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J Shoulder Elbow Surg. 2010 Jan;19(1):14-20. doi: 10.1016/j.jse.2009.04.012.

Effectiveness of multidetector computed tomography arthrography for the diagnosis of shoulder pathology: comparison with magnetic resonance imaging with arthroscopic correlation.

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1
Department of Orthopaedic Surgery, Seoul National University College of Medicine, Seoul National University Bundang Hospital, Seoul, Korea.

Abstract

HYPOTHESIS:

This study evaluated the diagnostic efficacy of computed tomography arthrography (CTA) in the assessment of various shoulder pathologies with arthroscopic correlation. We hypothesized that CTA would be cost-effective and effectively comparable with magnetic resonance arthrography (MRA) for assessing labral detachments and full-thickness rotator cuff tears.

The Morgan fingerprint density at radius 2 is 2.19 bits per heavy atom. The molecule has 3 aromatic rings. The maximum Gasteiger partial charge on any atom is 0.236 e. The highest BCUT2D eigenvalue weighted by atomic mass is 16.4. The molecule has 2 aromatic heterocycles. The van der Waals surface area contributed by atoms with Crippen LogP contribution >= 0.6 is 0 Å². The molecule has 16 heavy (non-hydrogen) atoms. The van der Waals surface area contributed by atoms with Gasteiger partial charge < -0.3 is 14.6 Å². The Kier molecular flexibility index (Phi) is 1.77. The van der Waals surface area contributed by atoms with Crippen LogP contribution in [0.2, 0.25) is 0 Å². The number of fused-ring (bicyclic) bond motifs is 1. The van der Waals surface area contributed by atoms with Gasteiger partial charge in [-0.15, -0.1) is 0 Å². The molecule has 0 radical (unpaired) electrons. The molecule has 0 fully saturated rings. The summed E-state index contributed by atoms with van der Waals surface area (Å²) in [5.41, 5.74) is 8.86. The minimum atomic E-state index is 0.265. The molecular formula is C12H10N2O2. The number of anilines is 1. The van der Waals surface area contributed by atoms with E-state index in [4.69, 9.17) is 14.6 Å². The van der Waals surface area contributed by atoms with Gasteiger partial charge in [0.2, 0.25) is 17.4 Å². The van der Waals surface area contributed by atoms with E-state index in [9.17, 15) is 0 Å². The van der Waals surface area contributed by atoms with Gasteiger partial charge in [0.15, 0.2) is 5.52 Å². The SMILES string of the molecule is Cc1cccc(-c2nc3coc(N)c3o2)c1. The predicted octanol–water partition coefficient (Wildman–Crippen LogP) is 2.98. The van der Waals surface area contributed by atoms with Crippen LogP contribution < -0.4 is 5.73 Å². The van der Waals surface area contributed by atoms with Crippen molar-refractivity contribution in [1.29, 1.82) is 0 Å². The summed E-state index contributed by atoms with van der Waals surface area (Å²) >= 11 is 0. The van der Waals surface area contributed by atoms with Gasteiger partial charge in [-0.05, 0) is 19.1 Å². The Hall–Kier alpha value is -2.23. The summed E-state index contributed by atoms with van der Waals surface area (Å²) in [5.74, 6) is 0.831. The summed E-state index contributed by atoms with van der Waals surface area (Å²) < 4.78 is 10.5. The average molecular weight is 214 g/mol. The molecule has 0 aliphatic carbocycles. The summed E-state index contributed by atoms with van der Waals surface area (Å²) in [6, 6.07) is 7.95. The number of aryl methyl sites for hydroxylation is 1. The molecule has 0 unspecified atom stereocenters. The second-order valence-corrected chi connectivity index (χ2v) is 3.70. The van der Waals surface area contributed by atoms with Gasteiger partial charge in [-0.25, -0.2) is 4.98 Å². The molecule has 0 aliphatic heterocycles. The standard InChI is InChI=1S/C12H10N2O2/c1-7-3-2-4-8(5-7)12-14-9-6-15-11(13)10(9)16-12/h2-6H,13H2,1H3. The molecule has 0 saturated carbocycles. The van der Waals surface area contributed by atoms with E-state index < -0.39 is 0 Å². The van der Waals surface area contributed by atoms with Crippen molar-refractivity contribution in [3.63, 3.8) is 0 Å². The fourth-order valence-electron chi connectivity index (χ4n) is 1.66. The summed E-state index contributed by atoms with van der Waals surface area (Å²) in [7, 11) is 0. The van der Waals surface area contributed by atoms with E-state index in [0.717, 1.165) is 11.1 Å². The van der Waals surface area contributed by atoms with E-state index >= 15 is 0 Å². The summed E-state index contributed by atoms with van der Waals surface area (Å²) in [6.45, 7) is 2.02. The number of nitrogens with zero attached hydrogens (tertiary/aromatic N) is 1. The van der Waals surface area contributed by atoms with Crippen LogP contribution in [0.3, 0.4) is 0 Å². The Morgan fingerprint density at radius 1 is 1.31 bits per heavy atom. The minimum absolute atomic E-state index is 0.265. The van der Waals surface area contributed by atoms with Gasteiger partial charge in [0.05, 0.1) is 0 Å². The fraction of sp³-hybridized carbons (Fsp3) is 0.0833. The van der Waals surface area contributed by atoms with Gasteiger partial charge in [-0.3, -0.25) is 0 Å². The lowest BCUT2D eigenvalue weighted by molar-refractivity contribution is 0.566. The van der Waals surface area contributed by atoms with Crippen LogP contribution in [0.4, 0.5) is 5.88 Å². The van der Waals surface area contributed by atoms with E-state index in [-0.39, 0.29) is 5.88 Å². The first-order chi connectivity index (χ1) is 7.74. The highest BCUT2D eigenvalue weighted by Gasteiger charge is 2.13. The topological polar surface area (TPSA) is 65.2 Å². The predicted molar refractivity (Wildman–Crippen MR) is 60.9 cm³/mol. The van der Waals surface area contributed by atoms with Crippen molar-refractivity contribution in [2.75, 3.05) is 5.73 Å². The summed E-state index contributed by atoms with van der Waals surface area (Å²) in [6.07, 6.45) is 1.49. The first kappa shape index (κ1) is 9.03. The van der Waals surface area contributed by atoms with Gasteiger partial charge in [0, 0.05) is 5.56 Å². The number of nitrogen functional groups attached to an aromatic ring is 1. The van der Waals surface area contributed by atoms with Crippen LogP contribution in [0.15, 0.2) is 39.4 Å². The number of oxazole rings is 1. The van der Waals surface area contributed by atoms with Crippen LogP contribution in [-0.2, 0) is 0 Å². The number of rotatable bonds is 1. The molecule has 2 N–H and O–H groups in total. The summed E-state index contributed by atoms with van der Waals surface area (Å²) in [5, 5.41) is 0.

MATERIALS AND METHODS:

A musculoskeletal radiologist interpreted CTAs for 78 patients and MRAs for 70 patients. Each imaging study was evaluated for the presence of bony (Hill-Sachs) or labral (Bankart or superior labrum anteroposterior [SLAP]) lesions, and rotator cuff disorder (full- or partial-thickness tears). All patients subsequently underwent arthroscopic surgery. Detailed arthroscopic findings were reported and compared with CTA and MRA findings. The sensitivity, specificity, kappa coefficients, and the area under the receiver operating characteristic (AUROC) curve were calculated.

RESULTS:

The sensitivity, specificity, and agreement were comparable in each imaging study for Bankart, SLAP, and Hill-Sachs lesions, and full-thickness rotator cuff tears, but those of CTA were significantly lower than MRA for partial-thickness cuff tears. The AUROC curve for CTA and MRA were not significantly different for any of the pathologies, except partial-thickness cuff tears.

CONCLUSIONS:

Our data suggest that CTA is a cost-effective, useful method in the preoperative evaluation of labral abnormalities, such as Bankart and SLAP lesions. It may also be useful for the detection of full-thickness rotator cuff tears.

LEVEL OF EVIDENCE:

Level I; Diagnostic study.

PMID:
19556150
DOI:
10.1016/j.jse.2009.04.012
[Indexed for MEDLINE]
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